The smallest member of the rhinoceros family once roamed as far as Myanmar, India and China. Today, there are less than 200 individuals left in the world, and they are all scattered across little pockets of forest in Malaysia and Indonesia.
The problem, I believe, lies in the lack of research.
A search on the webofknowledge for the world "sumatran rhino" yielded only 24 publications over the past 27 years--that's less than one paper per year. On the other hand, other endangered species, even the lesser known species like the Asiatic lion yielded 37 more research paper than the sumatran rhino over the same period.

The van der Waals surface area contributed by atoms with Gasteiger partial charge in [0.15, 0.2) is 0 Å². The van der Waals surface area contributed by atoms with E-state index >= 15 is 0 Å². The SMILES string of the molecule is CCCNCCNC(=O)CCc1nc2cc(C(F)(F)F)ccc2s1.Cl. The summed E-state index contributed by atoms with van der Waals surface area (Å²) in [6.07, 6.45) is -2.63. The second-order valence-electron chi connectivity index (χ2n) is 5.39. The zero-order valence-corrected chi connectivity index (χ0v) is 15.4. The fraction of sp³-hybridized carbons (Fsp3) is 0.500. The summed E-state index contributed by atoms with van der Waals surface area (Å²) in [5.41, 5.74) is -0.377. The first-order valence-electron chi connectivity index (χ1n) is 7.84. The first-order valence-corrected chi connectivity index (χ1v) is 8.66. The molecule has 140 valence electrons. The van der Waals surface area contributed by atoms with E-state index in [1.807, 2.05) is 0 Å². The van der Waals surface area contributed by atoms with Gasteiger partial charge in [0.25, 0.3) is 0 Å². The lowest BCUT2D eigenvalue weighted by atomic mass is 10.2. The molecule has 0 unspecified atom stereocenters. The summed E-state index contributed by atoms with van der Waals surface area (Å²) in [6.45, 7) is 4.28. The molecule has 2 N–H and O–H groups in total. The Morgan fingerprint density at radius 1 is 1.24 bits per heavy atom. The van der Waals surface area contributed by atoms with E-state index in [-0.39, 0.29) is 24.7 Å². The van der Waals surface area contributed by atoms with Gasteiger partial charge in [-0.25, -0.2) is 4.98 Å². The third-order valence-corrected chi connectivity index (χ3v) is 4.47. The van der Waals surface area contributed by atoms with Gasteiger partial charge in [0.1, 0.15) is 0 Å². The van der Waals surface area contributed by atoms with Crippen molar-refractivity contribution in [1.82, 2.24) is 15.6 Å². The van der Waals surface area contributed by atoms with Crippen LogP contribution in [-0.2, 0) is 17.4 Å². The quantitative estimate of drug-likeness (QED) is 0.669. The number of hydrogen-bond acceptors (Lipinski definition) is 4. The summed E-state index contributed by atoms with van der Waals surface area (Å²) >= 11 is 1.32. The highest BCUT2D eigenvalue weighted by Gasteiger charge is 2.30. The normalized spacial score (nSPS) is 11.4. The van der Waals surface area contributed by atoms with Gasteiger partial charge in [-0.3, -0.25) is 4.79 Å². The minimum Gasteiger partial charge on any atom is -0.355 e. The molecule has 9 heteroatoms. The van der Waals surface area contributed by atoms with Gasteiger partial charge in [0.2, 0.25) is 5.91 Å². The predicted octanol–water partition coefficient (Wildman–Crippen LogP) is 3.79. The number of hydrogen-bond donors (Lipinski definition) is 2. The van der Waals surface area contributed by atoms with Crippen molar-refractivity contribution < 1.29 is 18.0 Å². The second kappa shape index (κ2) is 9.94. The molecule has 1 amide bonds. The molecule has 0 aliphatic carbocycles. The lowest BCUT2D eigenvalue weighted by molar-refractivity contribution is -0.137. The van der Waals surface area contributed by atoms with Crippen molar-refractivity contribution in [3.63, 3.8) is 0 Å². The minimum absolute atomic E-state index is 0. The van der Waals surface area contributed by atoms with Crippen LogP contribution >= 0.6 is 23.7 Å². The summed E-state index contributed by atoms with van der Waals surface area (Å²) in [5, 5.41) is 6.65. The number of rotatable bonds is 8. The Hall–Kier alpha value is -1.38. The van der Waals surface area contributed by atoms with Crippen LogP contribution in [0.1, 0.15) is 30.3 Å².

The reason behind all these comebacks? Intense research and investigation.
In June 2012, a calf was born in captivity in western Indonesia. It is only the fifth known birth in captivity for the species in 123 years. Vietnam's Javan rhino was declared extinct last year (2012). We don't have much time left for its sumatran cousin.